The Jobs Market Isn’t as Healthy as It Seems

A hallmark of the U.S. economy’s record expansion has been steady growth in employment. Judging from the jobless rate, in fact, the labor market is the best it’s been in half a century. But what is missing in the focus on the numbers is a severe and troubling deterioration in the quality of jobs created.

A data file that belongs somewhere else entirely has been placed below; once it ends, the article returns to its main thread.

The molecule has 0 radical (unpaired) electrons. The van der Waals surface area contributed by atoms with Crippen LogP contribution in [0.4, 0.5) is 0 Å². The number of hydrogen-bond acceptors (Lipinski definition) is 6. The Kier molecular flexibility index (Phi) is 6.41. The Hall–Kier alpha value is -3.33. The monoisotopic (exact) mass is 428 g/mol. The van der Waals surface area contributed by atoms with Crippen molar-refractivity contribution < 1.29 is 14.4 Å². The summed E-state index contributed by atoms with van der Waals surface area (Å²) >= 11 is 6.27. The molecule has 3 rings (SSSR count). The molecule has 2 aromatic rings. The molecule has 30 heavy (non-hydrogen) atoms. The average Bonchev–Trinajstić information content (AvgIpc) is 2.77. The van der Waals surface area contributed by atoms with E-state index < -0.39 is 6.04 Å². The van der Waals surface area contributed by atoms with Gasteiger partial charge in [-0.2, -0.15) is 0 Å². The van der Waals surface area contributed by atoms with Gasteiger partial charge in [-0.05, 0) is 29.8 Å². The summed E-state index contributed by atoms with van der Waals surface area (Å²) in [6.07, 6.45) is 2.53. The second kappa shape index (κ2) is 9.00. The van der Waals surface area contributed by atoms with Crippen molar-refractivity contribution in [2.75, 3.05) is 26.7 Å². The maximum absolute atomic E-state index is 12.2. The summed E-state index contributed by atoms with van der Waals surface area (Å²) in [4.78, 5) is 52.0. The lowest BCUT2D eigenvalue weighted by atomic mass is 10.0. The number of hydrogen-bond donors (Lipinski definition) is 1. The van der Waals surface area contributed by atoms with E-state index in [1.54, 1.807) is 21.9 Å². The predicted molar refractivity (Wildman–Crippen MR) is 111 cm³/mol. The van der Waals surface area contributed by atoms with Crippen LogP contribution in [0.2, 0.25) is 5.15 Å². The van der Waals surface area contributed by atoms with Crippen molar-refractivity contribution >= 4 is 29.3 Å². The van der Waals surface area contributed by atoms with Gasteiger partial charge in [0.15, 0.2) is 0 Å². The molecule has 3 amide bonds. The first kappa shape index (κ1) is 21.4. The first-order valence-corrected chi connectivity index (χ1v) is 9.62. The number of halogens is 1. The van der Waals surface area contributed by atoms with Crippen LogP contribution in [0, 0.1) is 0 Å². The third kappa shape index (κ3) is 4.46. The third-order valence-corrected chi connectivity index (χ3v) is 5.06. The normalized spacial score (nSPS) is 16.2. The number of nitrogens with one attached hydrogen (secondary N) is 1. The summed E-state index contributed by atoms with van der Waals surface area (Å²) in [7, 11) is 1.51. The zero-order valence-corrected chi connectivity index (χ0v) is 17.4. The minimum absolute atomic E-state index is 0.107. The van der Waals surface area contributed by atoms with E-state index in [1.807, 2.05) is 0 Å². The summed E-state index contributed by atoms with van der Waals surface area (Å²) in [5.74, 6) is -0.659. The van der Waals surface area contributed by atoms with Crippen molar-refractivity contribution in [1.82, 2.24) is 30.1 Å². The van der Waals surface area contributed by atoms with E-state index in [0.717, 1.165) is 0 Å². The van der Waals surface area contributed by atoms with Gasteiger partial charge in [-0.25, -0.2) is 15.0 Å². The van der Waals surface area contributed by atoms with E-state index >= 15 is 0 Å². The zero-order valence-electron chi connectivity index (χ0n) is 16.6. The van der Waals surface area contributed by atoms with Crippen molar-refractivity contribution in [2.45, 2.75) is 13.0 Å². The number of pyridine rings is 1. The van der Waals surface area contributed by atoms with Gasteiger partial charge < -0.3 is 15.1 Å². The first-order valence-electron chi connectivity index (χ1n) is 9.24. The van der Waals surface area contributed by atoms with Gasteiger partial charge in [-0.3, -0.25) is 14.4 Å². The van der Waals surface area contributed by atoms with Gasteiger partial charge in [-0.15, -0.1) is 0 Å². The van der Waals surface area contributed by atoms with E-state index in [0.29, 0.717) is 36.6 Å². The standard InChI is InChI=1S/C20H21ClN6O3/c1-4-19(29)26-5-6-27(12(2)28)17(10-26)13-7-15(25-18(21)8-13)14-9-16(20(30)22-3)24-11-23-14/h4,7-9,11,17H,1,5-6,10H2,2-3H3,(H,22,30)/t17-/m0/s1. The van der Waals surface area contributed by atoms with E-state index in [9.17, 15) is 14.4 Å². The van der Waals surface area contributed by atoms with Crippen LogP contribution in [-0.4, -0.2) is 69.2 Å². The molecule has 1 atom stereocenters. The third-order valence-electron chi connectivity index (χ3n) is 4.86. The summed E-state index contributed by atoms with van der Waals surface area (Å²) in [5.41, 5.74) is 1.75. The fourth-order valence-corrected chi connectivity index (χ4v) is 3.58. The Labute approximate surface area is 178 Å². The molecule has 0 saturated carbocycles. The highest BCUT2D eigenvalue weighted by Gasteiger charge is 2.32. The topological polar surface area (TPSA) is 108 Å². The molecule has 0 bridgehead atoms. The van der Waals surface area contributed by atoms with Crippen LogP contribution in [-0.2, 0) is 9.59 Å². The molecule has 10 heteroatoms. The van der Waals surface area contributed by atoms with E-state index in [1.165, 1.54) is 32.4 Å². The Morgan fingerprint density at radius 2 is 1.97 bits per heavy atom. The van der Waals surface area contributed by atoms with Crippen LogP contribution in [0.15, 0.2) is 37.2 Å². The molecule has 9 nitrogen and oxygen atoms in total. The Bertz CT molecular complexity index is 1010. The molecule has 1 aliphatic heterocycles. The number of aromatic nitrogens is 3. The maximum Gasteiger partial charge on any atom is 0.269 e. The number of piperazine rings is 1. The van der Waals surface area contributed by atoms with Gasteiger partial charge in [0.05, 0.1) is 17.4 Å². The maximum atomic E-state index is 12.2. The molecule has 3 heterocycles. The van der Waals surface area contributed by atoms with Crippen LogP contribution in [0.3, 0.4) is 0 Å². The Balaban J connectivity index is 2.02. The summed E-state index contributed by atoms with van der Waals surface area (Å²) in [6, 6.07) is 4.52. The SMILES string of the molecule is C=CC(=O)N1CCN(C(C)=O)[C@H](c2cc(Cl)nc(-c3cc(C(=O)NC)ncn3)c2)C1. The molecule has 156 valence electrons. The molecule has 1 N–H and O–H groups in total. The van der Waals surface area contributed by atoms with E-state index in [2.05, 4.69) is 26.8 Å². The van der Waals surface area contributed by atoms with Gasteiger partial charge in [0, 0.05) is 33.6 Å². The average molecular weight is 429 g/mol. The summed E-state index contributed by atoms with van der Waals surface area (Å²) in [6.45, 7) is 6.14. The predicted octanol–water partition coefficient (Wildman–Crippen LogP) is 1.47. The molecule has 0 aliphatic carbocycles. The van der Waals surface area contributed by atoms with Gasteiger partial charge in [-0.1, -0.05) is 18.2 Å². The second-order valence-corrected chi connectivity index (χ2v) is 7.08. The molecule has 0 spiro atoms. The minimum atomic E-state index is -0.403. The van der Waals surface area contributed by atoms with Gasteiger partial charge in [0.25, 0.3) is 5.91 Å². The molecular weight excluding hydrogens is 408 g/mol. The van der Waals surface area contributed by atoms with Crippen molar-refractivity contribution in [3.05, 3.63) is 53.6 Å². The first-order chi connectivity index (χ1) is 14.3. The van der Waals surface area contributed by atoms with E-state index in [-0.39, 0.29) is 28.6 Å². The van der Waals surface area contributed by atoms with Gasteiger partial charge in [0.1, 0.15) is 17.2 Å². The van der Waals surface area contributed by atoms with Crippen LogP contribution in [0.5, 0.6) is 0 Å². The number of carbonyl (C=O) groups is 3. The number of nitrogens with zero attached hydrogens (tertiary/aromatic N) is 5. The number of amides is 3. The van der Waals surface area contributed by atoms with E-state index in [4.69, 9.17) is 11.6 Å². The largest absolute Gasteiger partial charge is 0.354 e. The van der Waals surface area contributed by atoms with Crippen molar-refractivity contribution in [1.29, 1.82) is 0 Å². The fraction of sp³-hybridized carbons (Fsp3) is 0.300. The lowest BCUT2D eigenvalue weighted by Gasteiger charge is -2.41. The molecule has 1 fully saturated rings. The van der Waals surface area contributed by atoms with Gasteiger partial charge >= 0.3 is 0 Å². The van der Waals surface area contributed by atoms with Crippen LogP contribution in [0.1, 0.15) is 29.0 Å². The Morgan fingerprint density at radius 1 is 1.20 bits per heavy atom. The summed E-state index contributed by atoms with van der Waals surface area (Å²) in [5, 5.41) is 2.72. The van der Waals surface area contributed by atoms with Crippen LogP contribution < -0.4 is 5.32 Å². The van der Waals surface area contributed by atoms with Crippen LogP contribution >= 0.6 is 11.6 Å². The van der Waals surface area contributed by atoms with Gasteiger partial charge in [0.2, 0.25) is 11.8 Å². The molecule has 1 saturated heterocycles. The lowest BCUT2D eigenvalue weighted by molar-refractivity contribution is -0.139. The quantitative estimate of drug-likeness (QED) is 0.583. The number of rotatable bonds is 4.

A close look at labor trends in recent decades reveals that while the U.S. jobs market has expanded, the caliber of the positions created in the largest chunk of the workforce has steadily and significantly declined, leaving Americans working fewer hours on average, and in lower-paying positions. These changes to what we call job quality as distinguished from quantity — which largely align with the growth in the service economy at the expense of manufacturing — account for much that now ails the American economy and, as a consequence, society more broadly.